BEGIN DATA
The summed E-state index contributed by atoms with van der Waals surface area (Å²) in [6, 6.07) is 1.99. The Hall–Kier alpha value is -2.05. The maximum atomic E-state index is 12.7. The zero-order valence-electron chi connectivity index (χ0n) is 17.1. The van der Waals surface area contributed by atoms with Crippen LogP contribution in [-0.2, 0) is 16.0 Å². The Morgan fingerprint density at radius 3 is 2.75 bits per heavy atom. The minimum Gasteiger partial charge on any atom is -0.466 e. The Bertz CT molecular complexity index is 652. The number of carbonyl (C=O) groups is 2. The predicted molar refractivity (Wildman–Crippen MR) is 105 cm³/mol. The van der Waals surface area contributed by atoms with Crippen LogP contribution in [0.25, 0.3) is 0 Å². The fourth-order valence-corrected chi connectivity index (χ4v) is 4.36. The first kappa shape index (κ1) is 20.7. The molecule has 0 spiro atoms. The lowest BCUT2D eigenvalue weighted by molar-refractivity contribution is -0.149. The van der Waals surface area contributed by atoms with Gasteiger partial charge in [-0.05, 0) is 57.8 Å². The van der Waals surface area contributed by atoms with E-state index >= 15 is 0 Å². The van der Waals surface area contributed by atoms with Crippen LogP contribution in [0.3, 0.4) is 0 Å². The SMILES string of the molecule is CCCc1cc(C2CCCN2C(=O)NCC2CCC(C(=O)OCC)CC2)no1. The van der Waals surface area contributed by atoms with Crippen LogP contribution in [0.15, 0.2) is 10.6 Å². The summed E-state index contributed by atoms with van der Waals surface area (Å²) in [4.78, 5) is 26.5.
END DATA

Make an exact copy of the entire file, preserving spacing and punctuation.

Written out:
The summed E-state index contributed by atoms with van der Waals surface area (Å²) in [6, 6.07) is 1.99. The Hall–Kier alpha value is -2.05. The maximum atomic E-state index is 12.7. The zero-order valence-electron chi connectivity index (χ0n) is 17.1. The van der Waals surface area contributed by atoms with Crippen LogP contribution in [-0.2, 0) is 16.0 Å². The Morgan fingerprint density at radius 3 is 2.75 bits per heavy atom. The minimum Gasteiger partial charge on any atom is -0.466 e. The Bertz CT molecular complexity index is 652. The number of carbonyl (C=O) groups is 2. The predicted molar refractivity (Wildman–Crippen MR) is 105 cm³/mol. The van der Waals surface area contributed by atoms with Crippen LogP contribution in [0.25, 0.3) is 0 Å². The fourth-order valence-corrected chi connectivity index (χ4v) is 4.36. The first kappa shape index (κ1) is 20.7. The molecule has 0 spiro atoms. The lowest BCUT2D eigenvalue weighted by molar-refractivity contribution is -0.149. The van der Waals surface area contributed by atoms with Gasteiger partial charge in [-0.05, 0) is 57.8 Å². The van der Waals surface area contributed by atoms with E-state index >= 15 is 0 Å². The van der Waals surface area contributed by atoms with Crippen LogP contribution in [0.3, 0.4) is 0 Å². The SMILES string of the molecule is CCCc1cc(C2CCCN2C(=O)NCC2CCC(C(=O)OCC)CC2)no1. The van der Waals surface area contributed by atoms with Crippen LogP contribution in [0.15, 0.2) is 10.6 Å². The summed E-state index contributed by atoms with van der Waals surface area (Å²) in [4.78, 5) is 26.5.